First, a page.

The Canary Room
Shock generated by the attach on Pearl Harbor was mirrored in the many personal traumatic disruptions of U.S. families over the next several years. The Canary Room tells the story of a 12-year-old boy in the Pacific Northwest during the last months of the war, when Herman Auerbach woke one morning to the songs and flutterings of canaries on the sun porch of a family he had never met. Without the war, would there have been a divorce, a custody hearing, a remarriage, a relocation....a canary room? The question never occurred to Herman, whose job it was to wake up every morning and get through the day, to adapt or to die.
During the late sixties, the America that Herman Hesse thought would never be receptive to his works came alive with the counterculture and Americans began to become aware of Hesse first through Siddhartha and Narcissus and Goldmund. In Herman Hesse, a volume first published in the series Writers for the Seventies, Ed Casebeer makes the claim that American readers need Hesse who believed that the universe makes sense and that the best way to realize that affirmation is to realize yourself. By his novels and by his life, Herman Hesse provided the assurance and guidance of a man who sought himself through eighty-five years of some of the most disastrous events of the past two centuries. This volume contains chapters on four of Hesse’s novels most popular in the counter culture: Siddhartha, Steppenwolf, Narcissus and Goldmund, and Magister Ludi (The Glass Bead Game). Together, these novels show an amazing breadth of subjects, situations, characters, themes, and techniques. Yet underlying them all is a unifying theme: the search for self-realization in a harmonious universe. Hesse tells us, “We can understand one another; but each of us is able to interpret himself to himself alone.”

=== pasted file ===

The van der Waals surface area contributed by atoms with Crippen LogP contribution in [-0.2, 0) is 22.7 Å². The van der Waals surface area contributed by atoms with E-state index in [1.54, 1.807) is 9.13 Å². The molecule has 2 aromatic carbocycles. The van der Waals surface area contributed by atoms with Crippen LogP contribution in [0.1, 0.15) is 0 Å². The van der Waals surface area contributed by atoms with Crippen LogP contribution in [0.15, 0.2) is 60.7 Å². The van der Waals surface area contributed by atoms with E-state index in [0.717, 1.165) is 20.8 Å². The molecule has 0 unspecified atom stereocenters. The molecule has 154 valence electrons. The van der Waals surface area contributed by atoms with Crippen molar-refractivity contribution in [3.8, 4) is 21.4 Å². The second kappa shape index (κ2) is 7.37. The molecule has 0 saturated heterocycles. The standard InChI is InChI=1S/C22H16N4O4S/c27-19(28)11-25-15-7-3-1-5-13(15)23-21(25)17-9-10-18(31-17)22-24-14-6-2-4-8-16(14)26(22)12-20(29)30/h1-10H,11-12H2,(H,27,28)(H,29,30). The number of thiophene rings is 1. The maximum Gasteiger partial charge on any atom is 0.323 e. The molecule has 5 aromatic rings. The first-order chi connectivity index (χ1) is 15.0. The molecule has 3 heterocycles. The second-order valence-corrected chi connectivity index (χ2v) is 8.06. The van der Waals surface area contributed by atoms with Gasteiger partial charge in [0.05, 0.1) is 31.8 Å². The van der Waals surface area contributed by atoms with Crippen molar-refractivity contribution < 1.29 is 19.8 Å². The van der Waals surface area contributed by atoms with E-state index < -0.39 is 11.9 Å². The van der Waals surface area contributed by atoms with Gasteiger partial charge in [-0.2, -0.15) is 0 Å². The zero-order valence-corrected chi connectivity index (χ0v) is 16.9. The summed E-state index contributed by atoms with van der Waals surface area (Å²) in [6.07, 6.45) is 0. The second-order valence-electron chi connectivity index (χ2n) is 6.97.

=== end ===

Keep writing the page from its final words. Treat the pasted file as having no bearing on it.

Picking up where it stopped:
A Dark Night's Dreaming
This gathering of contemporary horror fiction surveys the genre's themes, contexts, and development through a reflection on the lives and works of six who've shaped the genre: William Blatty, Stephen King, Anne Rice, and others. Although scholarly in tone and content, this is sure to intrigue any avid genre fan who wants a studied analysis of writers and their works. Ed Casebeer's chapter weighs in on Stephen King.